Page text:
The question I now come to is what happens in an economy where there is no real distinction between money and credit? The works of Keynes, Wicksell, Innes, Smithin, Weber and Ingham are critical in this exploration. The idea that money is neutral needs to be dropped, that it is just the product of barter is false - an idea that is shared by most theorists including community currency advocates and Marx. Money and its creation has profound implications - and is a socio-political construct - with the aim of reinforcing particular economic functioning. However, a proposal to end this construct of money needs to account for this history and understand what the actual economic implications may be for the overall political-economy.
The American government has democratized money in a way that works with the dominant economy - the capitalist economy - this is the democratic responsibility of their government. However, if the government were to shift the way it creates money - perhaps ending the role of credit or interest - a new political understanding would need to be instituted. Money is part of a much bigger equation and the question of its democratization ultimately rests on our notion of democracy which ultimately rests on our notion of citizenship and the socio-economic benefits of this shift in ideas of citizenship (see the works of E.M. Wood).
Money is part of a greater revolution, but any assumption that it does not need some sort of authority for it to actually serve as money and not just a medium of exchange - which it cannot fulfil without being backed by an authoritative measure of value. We have to recognize that the democracy we have today is a democracy that has been designed to fulfil and meet the needs of a capitalist socio-economic structure.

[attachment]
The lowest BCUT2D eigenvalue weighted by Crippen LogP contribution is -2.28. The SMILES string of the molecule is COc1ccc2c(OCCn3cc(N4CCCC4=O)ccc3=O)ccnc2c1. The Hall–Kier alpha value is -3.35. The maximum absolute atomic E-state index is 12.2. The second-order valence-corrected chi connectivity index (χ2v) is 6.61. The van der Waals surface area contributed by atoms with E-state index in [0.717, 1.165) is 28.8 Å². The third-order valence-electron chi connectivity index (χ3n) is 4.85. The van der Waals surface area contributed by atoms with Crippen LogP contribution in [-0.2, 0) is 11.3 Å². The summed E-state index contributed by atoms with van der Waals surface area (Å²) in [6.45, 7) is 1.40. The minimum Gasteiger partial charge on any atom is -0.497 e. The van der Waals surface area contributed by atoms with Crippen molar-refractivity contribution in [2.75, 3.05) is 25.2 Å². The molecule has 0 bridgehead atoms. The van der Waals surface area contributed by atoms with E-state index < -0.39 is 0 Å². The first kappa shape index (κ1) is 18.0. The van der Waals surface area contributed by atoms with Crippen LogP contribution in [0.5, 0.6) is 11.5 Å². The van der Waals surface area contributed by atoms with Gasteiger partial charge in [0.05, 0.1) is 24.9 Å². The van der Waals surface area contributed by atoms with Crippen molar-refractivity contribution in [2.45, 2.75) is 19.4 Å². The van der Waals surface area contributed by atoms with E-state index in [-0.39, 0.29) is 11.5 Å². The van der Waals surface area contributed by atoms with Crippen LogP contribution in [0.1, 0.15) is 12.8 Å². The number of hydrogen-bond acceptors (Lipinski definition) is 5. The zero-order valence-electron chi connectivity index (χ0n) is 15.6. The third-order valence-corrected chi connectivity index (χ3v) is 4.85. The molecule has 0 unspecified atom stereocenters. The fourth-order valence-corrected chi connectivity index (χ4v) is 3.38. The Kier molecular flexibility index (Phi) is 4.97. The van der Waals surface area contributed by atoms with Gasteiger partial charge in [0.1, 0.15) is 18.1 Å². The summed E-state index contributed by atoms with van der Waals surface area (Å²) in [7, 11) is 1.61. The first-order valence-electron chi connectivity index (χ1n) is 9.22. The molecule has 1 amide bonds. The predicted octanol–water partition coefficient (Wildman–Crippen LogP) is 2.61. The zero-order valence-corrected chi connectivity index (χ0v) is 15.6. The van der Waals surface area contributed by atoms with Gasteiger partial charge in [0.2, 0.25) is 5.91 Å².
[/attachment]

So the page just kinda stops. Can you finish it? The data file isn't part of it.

Money is not the problem. Recognizing the way in which it is used to reinforce the existing economy is critical. But, the solutions that are proposed need to be grounded in history and in the recognition that money, the full functioning thereof, requires an authority of some nature to define and enable its abstract value.
I am not sure that we can create a moneyless society, now or in the future. For if we accept that money is actually based in the “money of account”, which is an abstract and somewhat arbitrary value used to settle debts, then it would be almost impossible to imagine this being replaced in the near future.
Money is important. But on its own it does not provide us with much information. We need to see it in the bigger picture. This is where the CC movement is interesting in that they are demanding a different type of democratization - but they are assuming at the same time that this different kind of money will somehow move the local economy to a different type of socio-political space and enable us to reduce the ravages of capitalism. I am quite skeptical of this.